Testament have honestly never been at the top of the list for me as far as bay area thrash bands from the early ’80s (that also includes the likes of Metallica and Exodus) go, but I still maintain a certain level of respect/appreciation for them. On their thirteenth studio effort, they’ve come one step closer to finally winning me over completely.
Sure, there’s some run-of-the-mill, generic stuff (“WWIII” and “Children of the Next Level” come to mind, although the latter does have a fairly entertaining, animated music video that goes along with it), but there’s still more than enough heavy, epic riffs to pacify the average headbanger. Tracks like “Night of the Witch” and “Dream Deceiver” (my personal favorite) pack enough punch, and should fit nicely in future set lists (whenever that may finally be).
Overall, Titans of Creation isn’t bad listening material for old-schoolers looking to kick back with a few cold ones on a Friday night, but not a whole lot more than that.
The last time I caught former Skid Row singer Sebastian Bach live, he was the supporting act for Guns N’ Roses back in 2006. Last Friday night’s show at The Plaza Live in Orlando somewhat paled in comparison to that of the larger, arena-sized production I saw him on years earlier. But despite this, those in attendance seemed to at the very least be having a hell of a time.
Young Canadians One Bad Son kicked off the night, ushering themselves onstage with the theme from “Rocky” before ripping into their set. Their style ranged from traditional heavy metal (“Scarecrows,” “Lost All Control”), to mainstream mediocrity (“It Ain’t Right”). Despite some of the most awkward silence I’ve ever witnessed at a live show in between songs, the band truly got it right towards the end of their set with a cover of the Talking Head’s “Psycho Killer.”
Prong/Madonna (yes, you read that right) guitarist Monte Pittman (who the band gets its namesake from) was up next. It wasn’t until about halfway through their set I realized Pittman had devised a super-group of sorts, featuring Holy Grail bassist Eli Santana, as well as former Slayer/Testament drummer John Dette.
Pittman offered a wide range of various rock genres; from metal numbers worth banging your head to (“Changing of the Guard,” “Everything Undone,” “Skeleton Key,” etc..) to even acoustic numbers like “Depth of Perception.” All in all, Pittman’s set was one of the surprising highlights of the evening.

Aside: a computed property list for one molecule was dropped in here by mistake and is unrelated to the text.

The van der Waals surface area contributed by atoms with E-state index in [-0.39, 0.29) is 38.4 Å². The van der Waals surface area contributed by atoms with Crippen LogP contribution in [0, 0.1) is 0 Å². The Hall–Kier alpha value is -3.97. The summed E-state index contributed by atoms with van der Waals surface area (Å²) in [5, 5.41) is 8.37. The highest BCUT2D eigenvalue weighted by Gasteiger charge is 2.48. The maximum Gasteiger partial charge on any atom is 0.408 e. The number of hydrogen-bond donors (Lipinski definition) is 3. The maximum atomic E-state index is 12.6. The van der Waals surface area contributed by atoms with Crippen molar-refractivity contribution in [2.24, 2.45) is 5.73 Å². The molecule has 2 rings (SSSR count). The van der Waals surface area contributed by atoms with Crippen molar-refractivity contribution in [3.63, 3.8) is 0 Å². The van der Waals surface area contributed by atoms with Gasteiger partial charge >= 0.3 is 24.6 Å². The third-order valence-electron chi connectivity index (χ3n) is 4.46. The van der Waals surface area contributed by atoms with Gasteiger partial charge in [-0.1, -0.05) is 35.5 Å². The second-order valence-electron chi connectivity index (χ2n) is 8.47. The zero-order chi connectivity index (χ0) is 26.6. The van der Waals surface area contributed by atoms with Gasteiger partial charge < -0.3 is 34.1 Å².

Finally, former (though not “original” – die hard fans will remember that title actually belongs to Matt Fallon) voice of Skid Row, Sebastian Bach, took stage some time after the 11 o’clock hour, appropriately kicking off his set with one from his ex-band’s glory days, “Slave to the Grind.”
The current lineup Bach has assembled for his band offers its own rock royalty as well, with Spread Eagle/UFO bassist Rob De Luca and Riot/Fates Warning drummer Bobby Jarzombek rounding out the rhythm section. Newcomer Brent Woods handled guitar duties admirably (though at one point he threw handfuls of guitar picks into the crowd in what appeared to be a fit of anger).
More tracks from both his work with Skid Row, as well as his solo catalog, quickly followed, including “Piece of Me,” “Dance on Your Grave,” “18 and Life,” “Here I Am,” and “The Threat” (a personal favorite of mine that I don’t recall him playing the last time I saw him, and was definitely not expecting to hear this time around, either!) before getting into the “big guns” (literally).
Once Bach and his band went into the massive 1989 hit “I Remember You,” fans were screaming for more. Which they quickly received, as he then broke out with a couple more from Skid Row’s debut album in the form of “Big Guns” and “Sweet Little Sister.” Bach somewhat lost the crowd for a second with a less-than-stellar joke (the punchline, “Motordead,” should give you an idea of what it entailed) before introducing the song “All My Friends Are Dead.”
Thankfully he was able to recover with the hard-hitting “American Metalhead” before lashing out some more classic Skid Row cuts in the form of “Monkey Business” (in which the band briefly segued into a nice cover of Rush’s “Tom Sawyer” mid-way through), “Rattlesnake Shake,” and the classic anthem “Youth Gone Wild,” which would have made for more than a perfect ending to the night. But Bach hit the already-exhausted crowd with one last solo song (which the name of completely escapes me at the moment) before finally calling it a night.
Unfortunately this time around any and all material from Skid Row’s Subhuman Race album was completely omitted from his set list (if memory serves me right, he at least played “Breakin’ Down” that first time I caught him back in ’06). Even so, I’m glad to see he’s still out there giving it his all, night after night.